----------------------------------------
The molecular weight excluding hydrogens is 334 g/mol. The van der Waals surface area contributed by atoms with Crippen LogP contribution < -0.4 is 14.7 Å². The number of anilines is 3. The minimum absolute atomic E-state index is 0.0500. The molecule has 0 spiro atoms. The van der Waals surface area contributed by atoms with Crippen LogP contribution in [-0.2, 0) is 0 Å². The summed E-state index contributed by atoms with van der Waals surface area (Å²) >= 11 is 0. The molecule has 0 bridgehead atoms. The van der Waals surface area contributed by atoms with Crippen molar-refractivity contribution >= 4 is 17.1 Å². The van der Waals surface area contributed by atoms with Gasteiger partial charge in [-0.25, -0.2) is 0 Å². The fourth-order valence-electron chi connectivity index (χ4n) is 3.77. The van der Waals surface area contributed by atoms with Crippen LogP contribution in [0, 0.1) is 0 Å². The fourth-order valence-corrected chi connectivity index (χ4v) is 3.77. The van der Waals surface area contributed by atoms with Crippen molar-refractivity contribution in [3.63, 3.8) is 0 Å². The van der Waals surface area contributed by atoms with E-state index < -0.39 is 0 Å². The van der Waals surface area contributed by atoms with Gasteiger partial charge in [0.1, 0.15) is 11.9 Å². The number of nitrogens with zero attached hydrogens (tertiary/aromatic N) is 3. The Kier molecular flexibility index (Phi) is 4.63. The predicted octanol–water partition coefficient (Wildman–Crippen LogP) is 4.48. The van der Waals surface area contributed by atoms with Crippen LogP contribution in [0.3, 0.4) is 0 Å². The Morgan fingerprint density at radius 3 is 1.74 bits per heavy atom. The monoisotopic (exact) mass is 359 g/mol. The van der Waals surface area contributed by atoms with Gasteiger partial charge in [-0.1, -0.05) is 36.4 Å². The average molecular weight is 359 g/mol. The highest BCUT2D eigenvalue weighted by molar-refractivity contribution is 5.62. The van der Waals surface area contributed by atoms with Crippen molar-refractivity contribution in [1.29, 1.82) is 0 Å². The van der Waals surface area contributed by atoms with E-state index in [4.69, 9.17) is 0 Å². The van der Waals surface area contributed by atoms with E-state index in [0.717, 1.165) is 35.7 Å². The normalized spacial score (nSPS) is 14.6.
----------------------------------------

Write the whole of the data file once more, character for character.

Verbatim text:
The molecular weight excluding hydrogens is 334 g/mol. The van der Waals surface area contributed by atoms with Crippen LogP contribution < -0.4 is 14.7 Å². The number of anilines is 3. The minimum absolute atomic E-state index is 0.0500. The molecule has 0 spiro atoms. The van der Waals surface area contributed by atoms with Crippen LogP contribution in [-0.2, 0) is 0 Å². The summed E-state index contributed by atoms with van der Waals surface area (Å²) >= 11 is 0. The molecule has 0 bridgehead atoms. The van der Waals surface area contributed by atoms with Crippen molar-refractivity contribution >= 4 is 17.1 Å². The van der Waals surface area contributed by atoms with Gasteiger partial charge in [-0.25, -0.2) is 0 Å². The fourth-order valence-electron chi connectivity index (χ4n) is 3.77. The van der Waals surface area contributed by atoms with Crippen LogP contribution in [0, 0.1) is 0 Å². The fourth-order valence-corrected chi connectivity index (χ4v) is 3.77. The van der Waals surface area contributed by atoms with Crippen molar-refractivity contribution in [3.63, 3.8) is 0 Å². The van der Waals surface area contributed by atoms with E-state index < -0.39 is 0 Å². The van der Waals surface area contributed by atoms with Gasteiger partial charge in [0.1, 0.15) is 11.9 Å². The number of nitrogens with zero attached hydrogens (tertiary/aromatic N) is 3. The Kier molecular flexibility index (Phi) is 4.63. The predicted octanol–water partition coefficient (Wildman–Crippen LogP) is 4.48. The van der Waals surface area contributed by atoms with Crippen LogP contribution in [0.3, 0.4) is 0 Å². The Morgan fingerprint density at radius 3 is 1.74 bits per heavy atom. The monoisotopic (exact) mass is 359 g/mol. The van der Waals surface area contributed by atoms with Gasteiger partial charge in [-0.1, -0.05) is 36.4 Å². The average molecular weight is 359 g/mol. The highest BCUT2D eigenvalue weighted by molar-refractivity contribution is 5.62. The van der Waals surface area contributed by atoms with Crippen molar-refractivity contribution in [1.29, 1.82) is 0 Å². The van der Waals surface area contributed by atoms with E-state index in [4.69, 9.17) is 0 Å². The van der Waals surface area contributed by atoms with E-state index in [0.717, 1.165) is 35.7 Å². The normalized spacial score (nSPS) is 14.6.